Knowing how to do research is a real-life skill. It’s something kids should be taught early and continue to practice throughout their 12 to 16 years of education to keep their skills honed. The best news about this is that research is uber-simple in our internet-driven society.
Most kids these days don’t even know what an encyclopedia is or how to use one. “Unless you mean Wikipedia?” No, I mean a large, hard-bound volume with subject matter alphabetized that used to be sold door-to-door and required updating every fifth year (if not sooner).
You can be certain every person under the age of 16 is looking at me like I’m speaking a foreign tongue. They can’t imagine a world in which information wasn’t a mouse-click away. And I’m glad they can access this database with such ease.
Of course, to me, this makes them even more responsible for knowledge. After all, with information at their fingertips, they have no reasonable justification for ignorance. And yet…
Every person on the planet will research something at some point. Perhaps it will be how to buy a home or make the perfect roasted turkey. Maybe it will be to check out how to treat colic or what sort of things to do on a vacation in Mexico.
I’m a fan of research when I have a question and I’m seeking an answer. To complete a paper on the topic of symbolism and literary theory? Not so much.
In either case, research methods in the 21st Century are nothing like they were as little as 20 years ago (in the 20th Century). With all the information available on the World Wide Web, ignorance should be a fading phenomenon. Or not.
This is what I do when I’m performing personal research (meaning I have a specific question I want answered):
- I open my web browser (Internet Explorer, Chrome, Firefox, etc.)
- I type my question into the Google search box
- My first stop is generally Wikipedia (more on this later)
- Using the sources at the bottom of the Wikipedia article, I narrow my search to a more defined and reliable set of sources.
- I will likely return to Google and type my much more specific search terms into the search box
- I start clicking on the articles based on which sound the most authoritative (given their source) and applicable
- I have never had to go past the third page of a Google search to find as much information as I need
I know every scholar shuns Wikipedia. It’s an open source database and anyone can modify the articles within it. Citing it as a source on any paper you write for school or work will destroy your credibility.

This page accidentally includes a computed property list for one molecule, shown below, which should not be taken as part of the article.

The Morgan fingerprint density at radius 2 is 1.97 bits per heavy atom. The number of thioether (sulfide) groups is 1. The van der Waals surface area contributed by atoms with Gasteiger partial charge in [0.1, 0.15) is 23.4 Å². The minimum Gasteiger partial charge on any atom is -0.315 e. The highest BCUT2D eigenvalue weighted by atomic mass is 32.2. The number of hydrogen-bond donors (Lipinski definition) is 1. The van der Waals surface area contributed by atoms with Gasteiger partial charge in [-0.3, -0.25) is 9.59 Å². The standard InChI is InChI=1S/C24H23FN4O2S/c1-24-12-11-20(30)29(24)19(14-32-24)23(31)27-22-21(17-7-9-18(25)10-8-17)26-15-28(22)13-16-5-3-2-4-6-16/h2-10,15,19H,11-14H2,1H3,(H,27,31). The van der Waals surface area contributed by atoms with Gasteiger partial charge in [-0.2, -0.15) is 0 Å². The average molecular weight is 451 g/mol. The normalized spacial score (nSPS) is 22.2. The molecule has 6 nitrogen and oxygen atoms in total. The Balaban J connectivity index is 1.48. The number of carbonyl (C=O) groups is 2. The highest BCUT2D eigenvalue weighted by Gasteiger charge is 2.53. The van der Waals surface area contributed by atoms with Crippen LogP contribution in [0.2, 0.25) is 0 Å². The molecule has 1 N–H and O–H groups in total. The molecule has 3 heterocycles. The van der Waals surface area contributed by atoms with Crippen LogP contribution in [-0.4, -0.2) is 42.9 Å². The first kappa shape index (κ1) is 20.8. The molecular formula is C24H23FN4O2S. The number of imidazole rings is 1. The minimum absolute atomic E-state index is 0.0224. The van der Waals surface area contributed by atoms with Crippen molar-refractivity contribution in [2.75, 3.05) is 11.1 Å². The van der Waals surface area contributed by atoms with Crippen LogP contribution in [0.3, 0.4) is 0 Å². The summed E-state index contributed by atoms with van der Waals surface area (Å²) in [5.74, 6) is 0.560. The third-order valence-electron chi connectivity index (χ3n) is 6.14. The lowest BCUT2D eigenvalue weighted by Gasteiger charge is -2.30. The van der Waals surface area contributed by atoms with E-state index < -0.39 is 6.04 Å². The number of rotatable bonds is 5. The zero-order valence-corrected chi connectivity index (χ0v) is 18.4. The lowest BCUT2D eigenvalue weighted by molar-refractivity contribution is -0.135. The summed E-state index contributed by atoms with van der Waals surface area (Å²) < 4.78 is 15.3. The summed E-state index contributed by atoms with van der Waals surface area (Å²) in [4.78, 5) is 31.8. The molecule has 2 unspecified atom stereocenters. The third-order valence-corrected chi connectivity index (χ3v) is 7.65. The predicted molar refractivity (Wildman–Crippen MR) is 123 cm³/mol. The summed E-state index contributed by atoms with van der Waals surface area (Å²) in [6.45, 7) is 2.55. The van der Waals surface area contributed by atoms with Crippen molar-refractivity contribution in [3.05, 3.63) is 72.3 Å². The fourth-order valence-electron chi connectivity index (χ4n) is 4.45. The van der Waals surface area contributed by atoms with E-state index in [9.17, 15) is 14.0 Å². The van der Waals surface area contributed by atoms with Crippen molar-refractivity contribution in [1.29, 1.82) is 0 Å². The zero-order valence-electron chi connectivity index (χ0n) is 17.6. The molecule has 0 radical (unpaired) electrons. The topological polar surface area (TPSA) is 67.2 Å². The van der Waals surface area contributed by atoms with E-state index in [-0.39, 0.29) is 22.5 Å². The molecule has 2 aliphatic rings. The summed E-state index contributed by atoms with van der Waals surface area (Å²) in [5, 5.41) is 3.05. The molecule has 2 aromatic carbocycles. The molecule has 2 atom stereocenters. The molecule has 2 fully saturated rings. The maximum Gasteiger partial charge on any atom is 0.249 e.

I avoided it when I first began my college degree coursework in 2010. Imagine my surprise when more than a year later, I had a professor (of psychology I believe) advise her students to begin their research with Wikipedia.
You can shut your mouth now. Yes, it’s hanging open just like mine was upon hearing this advice. From a woman with a doctorate no less! Insanity.
Her logic involved finding the specific information needed for your project in a condensed version. Once you found the general facts, she advised scrolling to the end of the Wikipedia article and using the sources listed for the information you want. Real research and note-taking could begin with those resources.
Let me tell you this was so much quicker than searching through the library database of scholarly journals. Many times, a journal article would be cited in Wikipedia, and I could just search for the specific journal and have the source at my fingertips in minutes.
I’m still not a fan of doing research unless I have a specific question to answer. For this reason, I generally won’t research things for my novels or stories until I’m in the middle of the project and need the information or after the first draft is done.
Does this make tons of extra work? Not really. There are plenty of things that will need clarification and additional description during the rewrite. Why not put a big highlighted note in the manuscript and let the story flow rather than being side-tracked by the jumble of information you’ll find once you start researching?
Another reason I prefer this method is to avoid the dreaded “information dump.” Have you ever read a book and felt like the author was trying to make you an expert on a subject? They included so many facts and figures your head mimicked a carousel.
If you’re like me, skimming the text commences at this point. If I wanted a lecture, I would have opened something other than a fiction novel. Further, it smacks of “talking down” to the reader when you give them more information that what is necessary for the story.
But once I get a plethora of cool facts in my head, I want to share them. If this is you, I have some advice. Tell your spouse (they’re used to tuning you out when you talk) and save yourself the agony of having your editor red-line a paragraph or more of hard-won words.
No one likes to see that, do they?
Do you think the ability to effectively research is an important life skill? If you’re a writer, do you research before, during or after the first draft of you fiction novel? (Nonfiction is a different sport altogether.) What’s your research method?